3. He’s joining a team that considers him a focal point of the lineup and not someone to bury in the seven or eight hole. Even when the Dodgers played him the past couple years, that’s often where they put him, which is a big reason why he hasn’t gotten 500 at-bats in a season since 2014. All of his numbers should rise with his move up the lineup, but especially the runs and RBI because of the quality of the hitters batting around him.

Any one of those details on its own would be a pretty strong argument for a breakout, but combining the three — the venue change, the role change and the new spot in the batting order — makes a 30-homer, 20-steal prediction sound like just a starting point.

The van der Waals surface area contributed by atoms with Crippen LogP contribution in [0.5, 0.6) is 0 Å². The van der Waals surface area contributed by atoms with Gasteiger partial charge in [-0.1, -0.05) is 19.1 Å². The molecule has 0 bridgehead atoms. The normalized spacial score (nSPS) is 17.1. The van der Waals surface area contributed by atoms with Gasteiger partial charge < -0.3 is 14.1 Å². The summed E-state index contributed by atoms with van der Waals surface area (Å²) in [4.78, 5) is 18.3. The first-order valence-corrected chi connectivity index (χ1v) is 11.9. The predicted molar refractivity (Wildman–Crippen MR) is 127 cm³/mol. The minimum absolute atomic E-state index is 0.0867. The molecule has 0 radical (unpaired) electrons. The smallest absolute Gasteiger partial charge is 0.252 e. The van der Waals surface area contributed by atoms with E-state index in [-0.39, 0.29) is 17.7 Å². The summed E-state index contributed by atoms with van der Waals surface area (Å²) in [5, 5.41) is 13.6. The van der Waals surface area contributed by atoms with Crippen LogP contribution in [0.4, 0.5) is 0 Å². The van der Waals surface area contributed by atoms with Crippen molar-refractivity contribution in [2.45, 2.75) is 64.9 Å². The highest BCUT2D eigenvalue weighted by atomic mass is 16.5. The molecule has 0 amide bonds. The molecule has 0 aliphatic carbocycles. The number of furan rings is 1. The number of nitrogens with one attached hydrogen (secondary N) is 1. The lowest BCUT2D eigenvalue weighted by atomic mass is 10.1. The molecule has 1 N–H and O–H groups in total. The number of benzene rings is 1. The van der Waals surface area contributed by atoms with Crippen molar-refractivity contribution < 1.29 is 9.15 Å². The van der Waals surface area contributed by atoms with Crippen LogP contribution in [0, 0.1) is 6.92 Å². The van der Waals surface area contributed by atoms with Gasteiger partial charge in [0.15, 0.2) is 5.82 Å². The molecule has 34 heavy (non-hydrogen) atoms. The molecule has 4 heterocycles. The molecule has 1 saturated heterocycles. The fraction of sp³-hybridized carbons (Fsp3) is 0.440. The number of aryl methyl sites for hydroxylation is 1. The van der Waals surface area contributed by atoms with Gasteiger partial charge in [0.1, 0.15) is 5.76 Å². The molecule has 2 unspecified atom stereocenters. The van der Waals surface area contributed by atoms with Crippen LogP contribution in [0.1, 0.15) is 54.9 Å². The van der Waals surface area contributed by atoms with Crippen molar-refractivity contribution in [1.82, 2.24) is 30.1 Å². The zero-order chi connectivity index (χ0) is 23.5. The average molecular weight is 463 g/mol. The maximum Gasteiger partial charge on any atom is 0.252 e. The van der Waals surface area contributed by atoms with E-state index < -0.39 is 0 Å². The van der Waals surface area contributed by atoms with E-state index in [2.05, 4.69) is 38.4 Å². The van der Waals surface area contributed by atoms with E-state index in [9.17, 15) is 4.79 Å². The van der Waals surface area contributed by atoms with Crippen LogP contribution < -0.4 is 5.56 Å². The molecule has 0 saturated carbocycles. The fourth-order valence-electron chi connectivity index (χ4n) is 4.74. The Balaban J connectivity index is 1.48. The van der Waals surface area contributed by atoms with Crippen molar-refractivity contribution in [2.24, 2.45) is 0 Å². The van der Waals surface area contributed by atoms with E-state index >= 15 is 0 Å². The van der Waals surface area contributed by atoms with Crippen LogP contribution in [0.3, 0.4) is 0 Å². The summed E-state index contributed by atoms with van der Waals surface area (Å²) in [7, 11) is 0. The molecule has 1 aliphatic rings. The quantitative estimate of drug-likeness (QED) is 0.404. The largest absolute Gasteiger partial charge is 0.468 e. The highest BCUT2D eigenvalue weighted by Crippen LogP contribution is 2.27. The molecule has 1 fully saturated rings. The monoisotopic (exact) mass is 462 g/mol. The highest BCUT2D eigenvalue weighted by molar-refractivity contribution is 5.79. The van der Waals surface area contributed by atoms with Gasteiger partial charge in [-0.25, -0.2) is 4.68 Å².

You don’t have to squint too hard to see the upside for Jon Gray, who had the 16th-best K/9 among qualifying pitchers last year and the 19th-best swinging strike rate. And just by doing a simple FIP check, you can surmise that his ERA probably should have been a run lower than it was.

Those numbers become even more impressive, though, when you consider what a mess he was last year, his mechanics and approach being so out of whack that he even got sent down for a spell in July. He got back to a more comfortable playing weight this offseason — up to 235 from 209 — and already there’s optimism this spring that he’s throwing his fastball with renewed conviction and the slider is again playing up.